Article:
In return, the parent must also ask open questions that cannot be answered with a “yes” or “no” to keep the conversation between the parties going. Instead of asking “how was your day?” ask “what did you learn in history class today?” This allows the child to communicate beyond one or two words.

The power of listening

When in a conversation with the child, make sure you, as a parent, listen. I was always taught that they key to conversations is not only starting one, but being able to listen. However, the parents must listen without judgment. That way, the child trusts them and will come back with issues that they will need the parents help with.

Also, become involved in your children’s life. Not in a controlling way, but try to pay attention to who their friends are. This will allow a quick way to find out if they are a positive influence. Go to a school sports event, concert, or theater performance and this will indicate you are proud of what your child is doing, and they will follow a good path. If you can’t go to their events, sit down with them while they do homework and work with them if they need help.

Set clear rules

Finally, parents should establish clear rules. If that child breaks the rule the parent sets, consequences will be brought. Set the grades you expect them to get, provide a curfew, and request they let you know where they are. This will teach them that as they get older when there is a law in place that they break, they will face consequences, such as prison time.

Remember, you’re the parent not the friend. By establishing rules, you become the parent and the structure a child needs when growing up.

Parents educating children, sitting down with their kids, following the reasons mentioned before, and explaining the opioid situation when they have questions or witness what’s being said on news will cause a ripple effect in ending the opioid epidemic.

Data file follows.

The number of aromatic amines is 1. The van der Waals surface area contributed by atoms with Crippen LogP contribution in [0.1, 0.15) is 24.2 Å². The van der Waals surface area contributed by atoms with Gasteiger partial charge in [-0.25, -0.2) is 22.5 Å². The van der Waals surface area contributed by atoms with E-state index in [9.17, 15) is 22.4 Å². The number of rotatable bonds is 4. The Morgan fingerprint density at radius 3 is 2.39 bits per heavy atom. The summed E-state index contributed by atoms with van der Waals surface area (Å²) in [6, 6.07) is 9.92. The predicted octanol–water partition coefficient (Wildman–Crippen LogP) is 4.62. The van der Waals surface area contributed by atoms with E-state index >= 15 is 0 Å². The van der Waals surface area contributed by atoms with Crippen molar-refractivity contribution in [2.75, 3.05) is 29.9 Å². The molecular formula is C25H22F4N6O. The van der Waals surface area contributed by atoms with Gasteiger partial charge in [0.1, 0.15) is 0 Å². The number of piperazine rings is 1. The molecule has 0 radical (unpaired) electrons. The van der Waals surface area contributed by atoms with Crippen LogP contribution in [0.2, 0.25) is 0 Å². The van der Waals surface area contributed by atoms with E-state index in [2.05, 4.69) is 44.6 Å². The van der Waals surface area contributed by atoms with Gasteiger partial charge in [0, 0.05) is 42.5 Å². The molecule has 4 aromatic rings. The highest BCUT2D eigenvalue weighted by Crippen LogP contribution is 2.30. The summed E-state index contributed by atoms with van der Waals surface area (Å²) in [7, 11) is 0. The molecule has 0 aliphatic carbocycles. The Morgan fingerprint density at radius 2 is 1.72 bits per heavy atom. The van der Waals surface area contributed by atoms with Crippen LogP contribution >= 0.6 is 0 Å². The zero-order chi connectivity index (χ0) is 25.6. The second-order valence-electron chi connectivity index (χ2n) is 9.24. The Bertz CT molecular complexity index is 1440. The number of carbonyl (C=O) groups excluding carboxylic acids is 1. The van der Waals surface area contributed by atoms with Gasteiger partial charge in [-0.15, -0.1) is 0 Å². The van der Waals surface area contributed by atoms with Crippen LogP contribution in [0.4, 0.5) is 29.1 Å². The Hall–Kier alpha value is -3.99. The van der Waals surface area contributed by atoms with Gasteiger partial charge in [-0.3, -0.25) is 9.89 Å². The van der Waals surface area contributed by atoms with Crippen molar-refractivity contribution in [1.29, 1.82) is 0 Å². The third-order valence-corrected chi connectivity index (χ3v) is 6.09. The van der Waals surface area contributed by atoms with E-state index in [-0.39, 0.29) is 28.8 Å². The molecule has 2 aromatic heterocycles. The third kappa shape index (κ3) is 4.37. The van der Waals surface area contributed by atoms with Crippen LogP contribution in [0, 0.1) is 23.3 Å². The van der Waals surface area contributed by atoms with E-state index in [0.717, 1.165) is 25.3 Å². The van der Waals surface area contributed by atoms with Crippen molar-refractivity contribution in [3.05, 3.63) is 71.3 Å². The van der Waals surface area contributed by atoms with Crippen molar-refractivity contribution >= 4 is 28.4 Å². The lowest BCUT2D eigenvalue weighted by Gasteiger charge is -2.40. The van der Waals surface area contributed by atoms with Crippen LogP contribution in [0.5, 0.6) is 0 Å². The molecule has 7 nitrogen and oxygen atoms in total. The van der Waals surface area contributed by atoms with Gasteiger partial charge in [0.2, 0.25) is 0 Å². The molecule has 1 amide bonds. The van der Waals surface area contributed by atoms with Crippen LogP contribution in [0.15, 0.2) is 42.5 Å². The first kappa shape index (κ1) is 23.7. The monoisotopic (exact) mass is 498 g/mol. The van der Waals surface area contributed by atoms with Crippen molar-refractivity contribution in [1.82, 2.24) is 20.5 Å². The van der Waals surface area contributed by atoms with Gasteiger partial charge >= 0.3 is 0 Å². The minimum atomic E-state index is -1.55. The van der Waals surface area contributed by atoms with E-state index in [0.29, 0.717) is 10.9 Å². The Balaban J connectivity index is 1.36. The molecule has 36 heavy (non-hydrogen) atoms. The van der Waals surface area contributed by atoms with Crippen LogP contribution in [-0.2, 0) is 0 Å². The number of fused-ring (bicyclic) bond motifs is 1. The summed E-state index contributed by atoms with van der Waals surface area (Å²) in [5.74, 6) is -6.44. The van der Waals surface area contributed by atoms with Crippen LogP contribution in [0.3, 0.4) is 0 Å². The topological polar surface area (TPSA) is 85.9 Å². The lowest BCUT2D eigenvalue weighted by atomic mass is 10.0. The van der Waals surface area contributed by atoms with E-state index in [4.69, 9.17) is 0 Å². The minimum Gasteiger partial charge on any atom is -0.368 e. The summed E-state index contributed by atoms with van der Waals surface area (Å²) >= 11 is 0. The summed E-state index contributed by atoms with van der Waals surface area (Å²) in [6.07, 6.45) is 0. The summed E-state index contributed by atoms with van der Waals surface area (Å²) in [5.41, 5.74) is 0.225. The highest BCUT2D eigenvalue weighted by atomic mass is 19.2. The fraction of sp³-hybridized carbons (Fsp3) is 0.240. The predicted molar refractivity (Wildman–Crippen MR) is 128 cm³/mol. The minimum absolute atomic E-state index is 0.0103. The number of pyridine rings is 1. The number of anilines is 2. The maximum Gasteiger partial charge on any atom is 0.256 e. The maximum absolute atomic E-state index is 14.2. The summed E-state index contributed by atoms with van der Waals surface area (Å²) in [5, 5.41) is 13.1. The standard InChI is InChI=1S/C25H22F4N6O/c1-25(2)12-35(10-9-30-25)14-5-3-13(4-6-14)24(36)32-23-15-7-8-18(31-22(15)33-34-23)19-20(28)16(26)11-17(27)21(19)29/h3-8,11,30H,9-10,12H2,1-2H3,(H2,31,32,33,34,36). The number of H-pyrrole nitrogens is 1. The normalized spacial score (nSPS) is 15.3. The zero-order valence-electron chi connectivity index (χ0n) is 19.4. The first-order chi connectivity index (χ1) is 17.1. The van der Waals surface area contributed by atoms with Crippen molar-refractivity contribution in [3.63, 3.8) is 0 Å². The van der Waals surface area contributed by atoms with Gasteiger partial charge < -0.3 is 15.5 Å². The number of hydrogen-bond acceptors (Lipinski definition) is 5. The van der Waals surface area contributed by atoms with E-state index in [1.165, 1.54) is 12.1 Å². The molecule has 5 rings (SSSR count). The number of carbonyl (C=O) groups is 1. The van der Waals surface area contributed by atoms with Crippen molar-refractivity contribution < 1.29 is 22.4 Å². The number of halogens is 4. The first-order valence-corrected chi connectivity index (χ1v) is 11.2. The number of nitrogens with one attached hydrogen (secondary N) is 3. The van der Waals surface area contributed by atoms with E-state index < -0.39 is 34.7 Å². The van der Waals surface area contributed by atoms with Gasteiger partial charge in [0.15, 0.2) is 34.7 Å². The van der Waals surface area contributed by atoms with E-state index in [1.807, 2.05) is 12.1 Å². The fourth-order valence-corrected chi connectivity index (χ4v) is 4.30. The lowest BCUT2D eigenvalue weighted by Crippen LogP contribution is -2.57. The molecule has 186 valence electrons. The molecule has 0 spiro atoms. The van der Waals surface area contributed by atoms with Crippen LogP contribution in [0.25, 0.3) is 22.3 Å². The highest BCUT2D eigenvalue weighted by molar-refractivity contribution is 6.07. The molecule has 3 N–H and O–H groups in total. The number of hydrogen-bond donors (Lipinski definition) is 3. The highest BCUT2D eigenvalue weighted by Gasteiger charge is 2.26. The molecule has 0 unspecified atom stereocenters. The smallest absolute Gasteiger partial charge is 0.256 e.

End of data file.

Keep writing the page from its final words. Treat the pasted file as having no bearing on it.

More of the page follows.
Teaching your child to have a voice, which they learned from the parents, and to not be afraid to say "no" if someone offers them drugs, would keep them from getting started in the first place. This will lead to fewer people committing drug-related crimes. That, in turn, will create more space in prisons for those who commit other felonies. Fewer people in prison from drug-related crimes would save money from being spent on the prisoners and the prisons because they are not facing overcrowding.

Finally, there would not be a need for rehab programs that cost money because there would not be anyone who needed it for drug addiction. This ripple effect stems from a simple conversation and bond between parent and child.

If my parents never invested time to educate me about the dangers, never showed me to work hard in life and didn't foster a healthy relationship, then maybe I would’ve been one of those kids who decided to do drugs and throw my life away.

In the end, it is about parents being parents to their children, while not giving them the excuse to use drugs that will lead to the solution of the opioid epidemic.